I’m a terrible hoarder. Not yet at the level where you have to work through a maze of magazines and books to reach my desk, but I’m on the way.
It’s odd that I like this hoarding thing, though, as I’m a fan of minimalist design, especially in architecture. Minimalist design with hidden cupboards would no doubt be a happy balance, so I can hoard in secret, spilling my secret hoardes out only when alone…
Occasionally, my hoardes reap rewards. Take my new Control Tech handlebars, for instance. My trusted Ergon grips fit them, but the accompanying end caps don’t. A rummage here, and a rummage there, exposed some smaller old Hope end caps from a previous set of handlebars that fitted perfectly. Job done.
This may seem a simple solution, but I’m not normally so clever when it comes to problem solving in regards to my bike. It’s odd really, as in a former life, I used to train totally blind people to traverse London independently in rush hour, yet set me a bicycle maintenance task and I fall apart.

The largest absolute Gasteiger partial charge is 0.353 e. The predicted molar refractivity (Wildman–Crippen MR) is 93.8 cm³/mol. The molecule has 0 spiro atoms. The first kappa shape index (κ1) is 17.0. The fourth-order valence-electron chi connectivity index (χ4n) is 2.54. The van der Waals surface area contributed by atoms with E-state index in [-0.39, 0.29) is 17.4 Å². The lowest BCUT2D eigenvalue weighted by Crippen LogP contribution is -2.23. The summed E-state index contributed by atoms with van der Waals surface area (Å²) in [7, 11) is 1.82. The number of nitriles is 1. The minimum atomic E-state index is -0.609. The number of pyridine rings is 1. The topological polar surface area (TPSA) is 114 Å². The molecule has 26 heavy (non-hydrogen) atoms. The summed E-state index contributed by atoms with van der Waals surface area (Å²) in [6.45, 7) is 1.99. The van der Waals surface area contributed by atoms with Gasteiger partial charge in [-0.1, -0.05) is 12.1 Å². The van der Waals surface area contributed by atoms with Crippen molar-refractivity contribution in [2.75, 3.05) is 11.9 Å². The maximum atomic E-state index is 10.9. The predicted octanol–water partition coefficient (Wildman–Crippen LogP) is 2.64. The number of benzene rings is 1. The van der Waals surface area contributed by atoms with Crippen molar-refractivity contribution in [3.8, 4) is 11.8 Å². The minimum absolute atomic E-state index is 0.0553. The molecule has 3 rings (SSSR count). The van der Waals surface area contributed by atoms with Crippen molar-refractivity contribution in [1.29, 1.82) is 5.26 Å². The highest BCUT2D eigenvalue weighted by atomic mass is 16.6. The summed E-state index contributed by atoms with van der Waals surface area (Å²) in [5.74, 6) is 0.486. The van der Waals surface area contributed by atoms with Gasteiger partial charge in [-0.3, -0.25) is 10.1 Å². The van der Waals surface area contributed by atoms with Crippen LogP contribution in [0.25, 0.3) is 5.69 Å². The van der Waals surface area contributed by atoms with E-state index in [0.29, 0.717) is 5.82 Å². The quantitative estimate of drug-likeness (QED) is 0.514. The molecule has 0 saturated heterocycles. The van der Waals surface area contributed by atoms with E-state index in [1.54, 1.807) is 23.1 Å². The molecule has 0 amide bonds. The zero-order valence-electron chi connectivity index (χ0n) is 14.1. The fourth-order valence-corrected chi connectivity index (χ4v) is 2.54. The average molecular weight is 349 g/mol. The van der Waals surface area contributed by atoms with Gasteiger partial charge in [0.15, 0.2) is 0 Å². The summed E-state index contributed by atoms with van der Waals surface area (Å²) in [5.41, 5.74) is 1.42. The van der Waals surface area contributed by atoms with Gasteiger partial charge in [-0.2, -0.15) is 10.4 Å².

So, how did this newly formed bicycle problem solving side appear? It’s no doubt come from spending a happy day watching ex-archaeologist Guy Kesteven spot, piece together and fix all the necessary bits for my new ride from overflowing boxes and shelves of looky-likey randomly placed components (to the untrained eye).
The moral of the story is twofold:
1. Never throw anything away, as you never know when you might need it.
2. Spend some time watching a master and it may rub off on you.